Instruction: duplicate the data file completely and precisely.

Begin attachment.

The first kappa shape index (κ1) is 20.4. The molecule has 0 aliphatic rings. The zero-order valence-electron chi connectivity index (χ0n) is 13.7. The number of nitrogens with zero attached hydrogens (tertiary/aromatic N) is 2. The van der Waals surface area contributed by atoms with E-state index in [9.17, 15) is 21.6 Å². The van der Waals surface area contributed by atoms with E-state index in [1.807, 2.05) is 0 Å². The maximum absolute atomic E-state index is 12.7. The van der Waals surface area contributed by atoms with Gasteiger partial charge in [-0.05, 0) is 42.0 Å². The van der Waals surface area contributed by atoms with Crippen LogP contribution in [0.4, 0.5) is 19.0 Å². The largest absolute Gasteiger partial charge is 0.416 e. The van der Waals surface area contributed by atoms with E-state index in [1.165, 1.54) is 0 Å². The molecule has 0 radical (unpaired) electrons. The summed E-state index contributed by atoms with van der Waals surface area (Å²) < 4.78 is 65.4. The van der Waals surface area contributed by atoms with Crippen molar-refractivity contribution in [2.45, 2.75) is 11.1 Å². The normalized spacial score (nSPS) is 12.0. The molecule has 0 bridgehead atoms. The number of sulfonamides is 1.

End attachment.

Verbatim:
The first kappa shape index (κ1) is 20.4. The molecule has 0 aliphatic rings. The zero-order valence-electron chi connectivity index (χ0n) is 13.7. The number of nitrogens with zero attached hydrogens (tertiary/aromatic N) is 2. The van der Waals surface area contributed by atoms with E-state index in [9.17, 15) is 21.6 Å². The van der Waals surface area contributed by atoms with E-state index in [1.807, 2.05) is 0 Å². The maximum absolute atomic E-state index is 12.7. The van der Waals surface area contributed by atoms with Gasteiger partial charge in [-0.05, 0) is 42.0 Å². The van der Waals surface area contributed by atoms with Crippen LogP contribution in [0.4, 0.5) is 19.0 Å². The largest absolute Gasteiger partial charge is 0.416 e. The van der Waals surface area contributed by atoms with E-state index in [1.165, 1.54) is 0 Å². The molecule has 0 radical (unpaired) electrons. The summed E-state index contributed by atoms with van der Waals surface area (Å²) < 4.78 is 65.4. The van der Waals surface area contributed by atoms with Crippen molar-refractivity contribution in [2.45, 2.75) is 11.1 Å². The normalized spacial score (nSPS) is 12.0. The molecule has 0 bridgehead atoms. The number of sulfonamides is 1.